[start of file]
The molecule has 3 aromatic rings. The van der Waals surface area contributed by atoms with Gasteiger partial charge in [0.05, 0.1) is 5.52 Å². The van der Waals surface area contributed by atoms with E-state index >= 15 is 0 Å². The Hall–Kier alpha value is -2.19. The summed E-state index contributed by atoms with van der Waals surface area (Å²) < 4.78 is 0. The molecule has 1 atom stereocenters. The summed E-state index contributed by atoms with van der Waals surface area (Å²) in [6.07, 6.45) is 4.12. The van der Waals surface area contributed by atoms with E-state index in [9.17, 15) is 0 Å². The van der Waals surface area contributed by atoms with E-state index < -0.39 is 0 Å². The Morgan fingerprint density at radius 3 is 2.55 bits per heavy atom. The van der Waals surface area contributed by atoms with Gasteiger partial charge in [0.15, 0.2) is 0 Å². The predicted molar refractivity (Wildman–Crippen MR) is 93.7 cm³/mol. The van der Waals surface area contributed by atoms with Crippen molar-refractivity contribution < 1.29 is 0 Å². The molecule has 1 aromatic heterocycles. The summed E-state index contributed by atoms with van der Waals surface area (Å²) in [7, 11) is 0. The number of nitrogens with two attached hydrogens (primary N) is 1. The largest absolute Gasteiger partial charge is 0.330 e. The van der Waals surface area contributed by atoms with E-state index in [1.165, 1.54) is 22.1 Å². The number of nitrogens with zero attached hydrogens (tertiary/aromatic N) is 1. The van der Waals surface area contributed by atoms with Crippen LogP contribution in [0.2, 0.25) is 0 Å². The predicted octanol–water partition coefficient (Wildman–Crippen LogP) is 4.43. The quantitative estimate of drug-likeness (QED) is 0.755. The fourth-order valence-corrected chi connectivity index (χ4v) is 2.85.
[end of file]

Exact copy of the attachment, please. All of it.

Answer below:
The molecule has 3 aromatic rings. The van der Waals surface area contributed by atoms with Gasteiger partial charge in [0.05, 0.1) is 5.52 Å². The van der Waals surface area contributed by atoms with E-state index >= 15 is 0 Å². The Hall–Kier alpha value is -2.19. The summed E-state index contributed by atoms with van der Waals surface area (Å²) < 4.78 is 0. The molecule has 1 atom stereocenters. The summed E-state index contributed by atoms with van der Waals surface area (Å²) in [6.07, 6.45) is 4.12. The van der Waals surface area contributed by atoms with E-state index in [9.17, 15) is 0 Å². The van der Waals surface area contributed by atoms with E-state index < -0.39 is 0 Å². The Morgan fingerprint density at radius 3 is 2.55 bits per heavy atom. The van der Waals surface area contributed by atoms with Gasteiger partial charge in [0.15, 0.2) is 0 Å². The predicted molar refractivity (Wildman–Crippen MR) is 93.7 cm³/mol. The van der Waals surface area contributed by atoms with Crippen molar-refractivity contribution < 1.29 is 0 Å². The molecule has 1 aromatic heterocycles. The summed E-state index contributed by atoms with van der Waals surface area (Å²) in [7, 11) is 0. The number of nitrogens with two attached hydrogens (primary N) is 1. The largest absolute Gasteiger partial charge is 0.330 e. The van der Waals surface area contributed by atoms with E-state index in [1.165, 1.54) is 22.1 Å². The number of nitrogens with zero attached hydrogens (tertiary/aromatic N) is 1. The van der Waals surface area contributed by atoms with Crippen LogP contribution in [0.2, 0.25) is 0 Å². The predicted octanol–water partition coefficient (Wildman–Crippen LogP) is 4.43. The quantitative estimate of drug-likeness (QED) is 0.755. The fourth-order valence-corrected chi connectivity index (χ4v) is 2.85.